int samplesRead = bytesRead / 4;

    // Convert to 16-bit signed.
    // It's actually 24-bit, but the lowest byte is just noise, even in a quiet room.
    // If we go to 16 bit we don't have to worry about extending a sign byte.
    // Quiet room seems to be values maxing around 7.
    // Max seems around 300 with me at 0.5m distance talking at normal loudness.
    int16_t buffer16[ESP_NOW_MAX_DATA_LEN] = {0};
    for (int i=0; i<samplesRead; i++) {
        // Offset + 0 is always E0 or 00, regardless of the sign of the other bytes,
        // because our mic is only 24-bits, so discard it.
        // Offset + 1 is the LSB of the sample, but is just fuzz, discard it.
        uint8_t mid = buffer32[i * 4 + 2];
        uint8_t msb = buffer32[i * 4 + 3];
        uint16_t raw = (((uint32_t)msb) << 8) + ((uint32_t)mid);
        memcpy(&buffer16[i], &raw, sizeof(raw)); // Copy so sign bits aren't interfered.

    // Find the maximum scale.
    int16_t max = 0;
    for (int i=0; i<samplesRead; i++) {
        int16_t val = buffer16[i];
        if (val < 0) { val = -val; }
        if (val > max) { max = val; }

    // Push up the scale if volume went up.
    if (max > scale) { scale = max; }
    // Gradually drop the scale when things are quiet.
    if (max < scale && scale > RESTING_SCALE) { scale -= 300; }
    if (scale < RESTING_SCALE) { scale = RESTING_SCALE; } // Dropped too far.

    // Scale it to int8s so we aren't transmitting too much data.
    int8_t buffer8[ESP_NOW_MAX_DATA_LEN] = {0};
    for (int i=0; i<samplesRead; i++) {
        int32_t scaled = ((int32_t)buffer16[i]) * 127 / scale;
        if (scaled <= -127) {
            buffer8[i] = -127;
        } else if (scaled >= 127) {
            buffer8[i] = 127;
        } else {
            buffer8[i] = scaled;

    // Send to the other ESP32.
    if (ESP_OK != esp_now_send(NULL, (uint8_t *)buffer8, samplesRead)) {
        Serial.println("Error: esp_now_send");


#include "WiFi.h"
#include "esp_now.h"
#include "driver/i2s.h"

// Called when ESP-Now receives.
void onDataRecv(const uint8_t *mac, const uint8_t *incomingRaw, int samples) {
    // Convert it from 8 bit signed to 16 bit unsigned with an 0x80 delta which is what the DAC requires.
    int8_t *incoming8 = (int8_t *)incomingRaw;
    uint16_t incoming16[ESP_NOW_MAX_DATA_LEN] = {0};
    for (int i=0; i<samples; i++) {
        int32_t value = incoming8[i];
        value += 0x80; // DAC wants unsigned values with a bias, not signed!
        incoming16[i] = value << 8;

    // Forward it to the DAC.
    size_t bytesWritten=0;
    i2s_write(I2S_NUM_0, incoming16, samples * 2, &bytesWritten, 500);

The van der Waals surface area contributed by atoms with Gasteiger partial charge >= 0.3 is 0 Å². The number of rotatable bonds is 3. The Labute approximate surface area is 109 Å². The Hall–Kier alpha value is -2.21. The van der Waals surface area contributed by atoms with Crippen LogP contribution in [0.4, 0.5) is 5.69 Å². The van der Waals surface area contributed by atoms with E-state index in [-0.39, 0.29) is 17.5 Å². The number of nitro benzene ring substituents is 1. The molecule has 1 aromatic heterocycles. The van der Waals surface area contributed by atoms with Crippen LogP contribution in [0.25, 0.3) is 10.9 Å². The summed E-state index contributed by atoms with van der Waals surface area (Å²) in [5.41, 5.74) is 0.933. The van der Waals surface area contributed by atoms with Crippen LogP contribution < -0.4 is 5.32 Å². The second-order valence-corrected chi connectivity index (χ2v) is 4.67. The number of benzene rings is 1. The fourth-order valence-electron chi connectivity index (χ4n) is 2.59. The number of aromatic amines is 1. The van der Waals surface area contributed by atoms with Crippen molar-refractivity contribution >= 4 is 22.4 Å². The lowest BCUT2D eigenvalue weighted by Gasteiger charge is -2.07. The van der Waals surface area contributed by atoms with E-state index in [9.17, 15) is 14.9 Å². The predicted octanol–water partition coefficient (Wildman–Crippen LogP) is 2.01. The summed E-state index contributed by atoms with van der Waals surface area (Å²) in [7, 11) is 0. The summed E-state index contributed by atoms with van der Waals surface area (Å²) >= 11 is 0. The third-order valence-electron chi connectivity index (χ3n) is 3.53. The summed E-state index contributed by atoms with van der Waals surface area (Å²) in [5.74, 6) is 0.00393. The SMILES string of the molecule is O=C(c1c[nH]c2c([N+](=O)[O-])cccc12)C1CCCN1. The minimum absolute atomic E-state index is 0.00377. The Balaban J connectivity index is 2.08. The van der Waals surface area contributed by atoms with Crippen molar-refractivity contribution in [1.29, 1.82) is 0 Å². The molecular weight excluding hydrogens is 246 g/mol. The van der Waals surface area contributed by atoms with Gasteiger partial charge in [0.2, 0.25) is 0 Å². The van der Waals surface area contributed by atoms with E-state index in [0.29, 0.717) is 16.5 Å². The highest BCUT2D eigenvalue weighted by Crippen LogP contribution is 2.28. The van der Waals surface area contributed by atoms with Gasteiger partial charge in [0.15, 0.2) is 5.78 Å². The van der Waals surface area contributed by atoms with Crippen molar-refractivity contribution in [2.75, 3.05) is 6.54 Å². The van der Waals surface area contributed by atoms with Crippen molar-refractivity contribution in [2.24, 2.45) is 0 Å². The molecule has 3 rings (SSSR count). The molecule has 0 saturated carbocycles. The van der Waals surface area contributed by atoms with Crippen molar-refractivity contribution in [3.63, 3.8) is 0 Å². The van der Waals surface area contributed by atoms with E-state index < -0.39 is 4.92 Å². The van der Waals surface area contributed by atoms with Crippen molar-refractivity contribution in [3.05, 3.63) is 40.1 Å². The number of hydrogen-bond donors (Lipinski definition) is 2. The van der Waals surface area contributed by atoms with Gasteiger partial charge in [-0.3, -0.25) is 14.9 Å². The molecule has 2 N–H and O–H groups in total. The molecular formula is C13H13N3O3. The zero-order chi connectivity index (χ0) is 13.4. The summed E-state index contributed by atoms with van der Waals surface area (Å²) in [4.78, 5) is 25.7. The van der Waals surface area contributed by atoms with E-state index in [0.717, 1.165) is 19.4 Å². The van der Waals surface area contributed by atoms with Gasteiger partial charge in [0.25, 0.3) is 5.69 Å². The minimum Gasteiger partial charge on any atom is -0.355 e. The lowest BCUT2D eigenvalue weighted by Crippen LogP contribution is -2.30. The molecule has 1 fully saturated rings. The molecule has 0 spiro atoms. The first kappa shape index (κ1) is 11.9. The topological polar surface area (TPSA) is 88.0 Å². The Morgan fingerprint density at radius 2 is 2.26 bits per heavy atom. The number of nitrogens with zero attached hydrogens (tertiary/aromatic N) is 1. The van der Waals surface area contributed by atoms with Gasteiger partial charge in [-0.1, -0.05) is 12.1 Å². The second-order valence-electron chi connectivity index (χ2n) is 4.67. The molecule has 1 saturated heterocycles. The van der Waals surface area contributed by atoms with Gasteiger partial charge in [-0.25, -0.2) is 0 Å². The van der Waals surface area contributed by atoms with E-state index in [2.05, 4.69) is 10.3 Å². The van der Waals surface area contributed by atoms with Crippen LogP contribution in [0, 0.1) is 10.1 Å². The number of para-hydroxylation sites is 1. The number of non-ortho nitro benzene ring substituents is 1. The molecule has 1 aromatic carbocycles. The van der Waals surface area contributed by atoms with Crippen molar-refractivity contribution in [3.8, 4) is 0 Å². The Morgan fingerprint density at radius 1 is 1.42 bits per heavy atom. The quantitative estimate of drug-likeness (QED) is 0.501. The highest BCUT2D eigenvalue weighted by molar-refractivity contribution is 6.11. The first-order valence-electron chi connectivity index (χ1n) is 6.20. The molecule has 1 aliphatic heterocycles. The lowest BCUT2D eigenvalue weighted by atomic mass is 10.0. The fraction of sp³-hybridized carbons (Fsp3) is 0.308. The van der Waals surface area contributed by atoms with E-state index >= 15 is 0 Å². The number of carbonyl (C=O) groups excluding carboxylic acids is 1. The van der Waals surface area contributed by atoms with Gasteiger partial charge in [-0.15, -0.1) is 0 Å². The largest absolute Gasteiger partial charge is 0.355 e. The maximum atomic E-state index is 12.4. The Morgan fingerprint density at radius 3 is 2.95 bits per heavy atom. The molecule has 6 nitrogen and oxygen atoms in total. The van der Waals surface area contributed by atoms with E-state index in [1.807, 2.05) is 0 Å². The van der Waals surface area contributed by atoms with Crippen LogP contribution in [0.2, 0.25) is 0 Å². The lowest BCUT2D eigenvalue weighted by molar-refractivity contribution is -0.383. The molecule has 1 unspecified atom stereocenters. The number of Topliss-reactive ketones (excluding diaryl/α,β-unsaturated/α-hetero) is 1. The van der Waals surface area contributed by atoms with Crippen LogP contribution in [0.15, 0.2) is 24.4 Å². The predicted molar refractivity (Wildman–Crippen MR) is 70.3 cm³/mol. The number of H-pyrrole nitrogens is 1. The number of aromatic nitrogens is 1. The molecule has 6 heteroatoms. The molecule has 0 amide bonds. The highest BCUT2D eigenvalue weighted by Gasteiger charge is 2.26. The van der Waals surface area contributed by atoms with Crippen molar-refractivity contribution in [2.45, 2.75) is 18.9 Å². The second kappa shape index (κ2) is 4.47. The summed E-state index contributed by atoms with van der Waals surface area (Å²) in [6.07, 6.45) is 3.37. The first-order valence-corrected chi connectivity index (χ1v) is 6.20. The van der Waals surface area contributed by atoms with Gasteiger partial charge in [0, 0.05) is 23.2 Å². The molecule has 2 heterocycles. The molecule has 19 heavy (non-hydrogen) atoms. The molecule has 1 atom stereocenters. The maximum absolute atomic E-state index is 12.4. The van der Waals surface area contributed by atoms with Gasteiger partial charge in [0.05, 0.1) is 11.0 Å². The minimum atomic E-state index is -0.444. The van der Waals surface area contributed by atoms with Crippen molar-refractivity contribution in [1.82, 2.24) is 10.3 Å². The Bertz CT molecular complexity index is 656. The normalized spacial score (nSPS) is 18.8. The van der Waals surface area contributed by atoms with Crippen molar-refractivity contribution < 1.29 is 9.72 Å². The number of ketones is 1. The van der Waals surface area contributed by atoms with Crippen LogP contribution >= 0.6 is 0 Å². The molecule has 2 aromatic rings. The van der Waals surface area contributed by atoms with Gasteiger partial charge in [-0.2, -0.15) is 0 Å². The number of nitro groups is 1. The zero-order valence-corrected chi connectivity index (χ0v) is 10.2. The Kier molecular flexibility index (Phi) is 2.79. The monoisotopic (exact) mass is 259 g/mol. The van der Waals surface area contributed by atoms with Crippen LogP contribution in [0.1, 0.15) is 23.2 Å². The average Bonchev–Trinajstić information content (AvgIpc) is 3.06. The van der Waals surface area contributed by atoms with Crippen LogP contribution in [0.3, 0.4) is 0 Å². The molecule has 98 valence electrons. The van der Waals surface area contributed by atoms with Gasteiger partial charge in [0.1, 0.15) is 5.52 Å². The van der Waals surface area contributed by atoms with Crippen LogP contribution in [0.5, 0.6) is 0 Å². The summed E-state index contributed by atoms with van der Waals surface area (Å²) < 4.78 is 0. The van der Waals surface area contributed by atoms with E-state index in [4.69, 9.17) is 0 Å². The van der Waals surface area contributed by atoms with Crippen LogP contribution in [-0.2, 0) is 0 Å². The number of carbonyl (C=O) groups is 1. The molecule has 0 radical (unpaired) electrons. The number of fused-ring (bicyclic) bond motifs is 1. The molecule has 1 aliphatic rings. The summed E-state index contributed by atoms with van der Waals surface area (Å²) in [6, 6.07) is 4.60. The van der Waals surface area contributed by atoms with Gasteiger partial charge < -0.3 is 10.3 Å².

void setup() {

    // Setup I2S first, because the ESP-Now listener uses it.
    i2s_config_t i2s_config = {
        .mode = (i2s_mode_t)(I2S_MODE_MASTER | I2S_MODE_TX | I2S_MODE_DAC_BUILT_IN),
        .sample_rate = 11025
        .bits_per_sample = I2S_BITS_PER_SAMPLE_16BIT,
        .channel_format = I2S_CHANNEL_FMT_ONLY_LEFT,
        .communication_format = I2S_COMM_FORMAT_I2S_MSB,
        .intr_alloc_flags = 0,
        .dma_buf_count = 4,
        .dma_buf_len = ESP_NOW_MAX_DATA_LEN * 2,
        .use_apll = false
    i2s_driver_install(I2S_NUM_0, &i2s_config, 0, NULL);
    i2s_set_pin(I2S_NUM_0, NULL);

    // ESP-Now.
    Serial.println("ESP-Now setup...");
    if (esp_now_init() != ESP_OK) {
        Serial.println("Setup > ESP-Now error");

    Serial.println("Setup complete.");

void loop() {}


The sound is very distorted, and I could never discover why.

I came to the conclusion that the ESP32 (hardware / software) is just too buggy, and not documented well enough, to be taken seriously.


Things you might want to consider, because this project is far from perfect:

  • Using an ESP-Now encryption key.
  • Making the ‘sender’ not transmit a packet if the sound level is quiet, which will likely extend the life of the radio circuitry.
  • Making the ‘receiver’ handle missed packets gracefully and treat them as quiet.
  • Some kind of amplifier, or I2S sound output from the receiver, for better sound quality.
  • Mounting it nicely!

Thanks for reading, I hope this helps someone, and have a great week!

Legals: I take no responsibility; give no guarantee/warranty for this project.

Thanks for reading! And if you want to get in touch, I'd love to hear from you: chris.hulbert at gmail.

Chris Hulbert

(Comp Sci, Hons - UTS)

iOS Developer (Freelancer / Contractor) in Australia.

I have worked at places such as Google, Cochlear, Assembly Payments, News Corp, Fox Sports, NineMSN, FetchTV, Coles, Woolworths, Trust Bank, and Westpac, among others. If you're looking for help developing an iOS app, drop me a line!

Get in touch:
[email protected]